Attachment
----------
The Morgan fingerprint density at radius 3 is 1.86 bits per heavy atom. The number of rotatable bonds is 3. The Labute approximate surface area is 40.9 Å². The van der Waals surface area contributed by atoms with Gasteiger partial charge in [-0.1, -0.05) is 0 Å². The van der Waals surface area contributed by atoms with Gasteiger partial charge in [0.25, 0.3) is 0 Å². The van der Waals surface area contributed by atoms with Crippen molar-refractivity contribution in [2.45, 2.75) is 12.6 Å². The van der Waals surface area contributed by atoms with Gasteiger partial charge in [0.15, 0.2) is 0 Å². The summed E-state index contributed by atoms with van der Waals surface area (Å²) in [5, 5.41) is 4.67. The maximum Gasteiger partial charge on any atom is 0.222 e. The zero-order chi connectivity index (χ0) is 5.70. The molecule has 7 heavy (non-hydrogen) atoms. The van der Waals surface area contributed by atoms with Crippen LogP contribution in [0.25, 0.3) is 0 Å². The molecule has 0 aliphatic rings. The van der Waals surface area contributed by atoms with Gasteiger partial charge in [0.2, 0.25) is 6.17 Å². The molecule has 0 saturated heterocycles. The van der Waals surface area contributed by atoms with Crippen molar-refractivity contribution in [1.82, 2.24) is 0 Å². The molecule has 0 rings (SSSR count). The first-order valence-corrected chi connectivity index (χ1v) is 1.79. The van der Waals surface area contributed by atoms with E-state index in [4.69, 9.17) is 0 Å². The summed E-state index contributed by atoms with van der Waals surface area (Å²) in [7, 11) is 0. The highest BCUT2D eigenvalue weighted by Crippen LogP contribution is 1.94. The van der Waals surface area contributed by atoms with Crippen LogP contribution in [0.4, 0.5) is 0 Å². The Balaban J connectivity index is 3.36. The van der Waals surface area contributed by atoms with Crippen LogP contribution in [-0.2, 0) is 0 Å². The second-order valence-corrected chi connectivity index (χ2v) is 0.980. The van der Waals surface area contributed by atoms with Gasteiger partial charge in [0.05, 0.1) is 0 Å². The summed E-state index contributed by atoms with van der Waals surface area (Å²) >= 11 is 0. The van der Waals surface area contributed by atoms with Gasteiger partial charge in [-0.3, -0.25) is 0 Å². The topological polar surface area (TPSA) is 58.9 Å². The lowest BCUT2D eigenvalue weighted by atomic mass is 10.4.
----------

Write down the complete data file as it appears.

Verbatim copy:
The Morgan fingerprint density at radius 3 is 1.86 bits per heavy atom. The number of rotatable bonds is 3. The Labute approximate surface area is 40.9 Å². The van der Waals surface area contributed by atoms with Gasteiger partial charge in [-0.1, -0.05) is 0 Å². The van der Waals surface area contributed by atoms with Gasteiger partial charge in [0.25, 0.3) is 0 Å². The van der Waals surface area contributed by atoms with Crippen molar-refractivity contribution in [2.45, 2.75) is 12.6 Å². The van der Waals surface area contributed by atoms with Gasteiger partial charge in [0.15, 0.2) is 0 Å². The summed E-state index contributed by atoms with van der Waals surface area (Å²) in [5, 5.41) is 4.67. The maximum Gasteiger partial charge on any atom is 0.222 e. The zero-order chi connectivity index (χ0) is 5.70. The molecule has 7 heavy (non-hydrogen) atoms. The van der Waals surface area contributed by atoms with Crippen LogP contribution in [0.25, 0.3) is 0 Å². The molecule has 0 aliphatic rings. The van der Waals surface area contributed by atoms with Gasteiger partial charge in [0.2, 0.25) is 6.17 Å². The molecule has 0 saturated heterocycles. The van der Waals surface area contributed by atoms with Crippen molar-refractivity contribution in [1.82, 2.24) is 0 Å². The molecule has 0 rings (SSSR count). The first-order valence-corrected chi connectivity index (χ1v) is 1.79. The van der Waals surface area contributed by atoms with E-state index in [4.69, 9.17) is 0 Å². The summed E-state index contributed by atoms with van der Waals surface area (Å²) in [7, 11) is 0. The highest BCUT2D eigenvalue weighted by Crippen LogP contribution is 1.94. The van der Waals surface area contributed by atoms with Crippen LogP contribution in [0.4, 0.5) is 0 Å². The Balaban J connectivity index is 3.36. The van der Waals surface area contributed by atoms with Crippen LogP contribution in [-0.2, 0) is 0 Å². The second-order valence-corrected chi connectivity index (χ2v) is 0.980. The van der Waals surface area contributed by atoms with Gasteiger partial charge in [0.05, 0.1) is 0 Å². The summed E-state index contributed by atoms with van der Waals surface area (Å²) >= 11 is 0. The van der Waals surface area contributed by atoms with Gasteiger partial charge in [-0.3, -0.25) is 0 Å². The topological polar surface area (TPSA) is 58.9 Å². The lowest BCUT2D eigenvalue weighted by atomic mass is 10.4.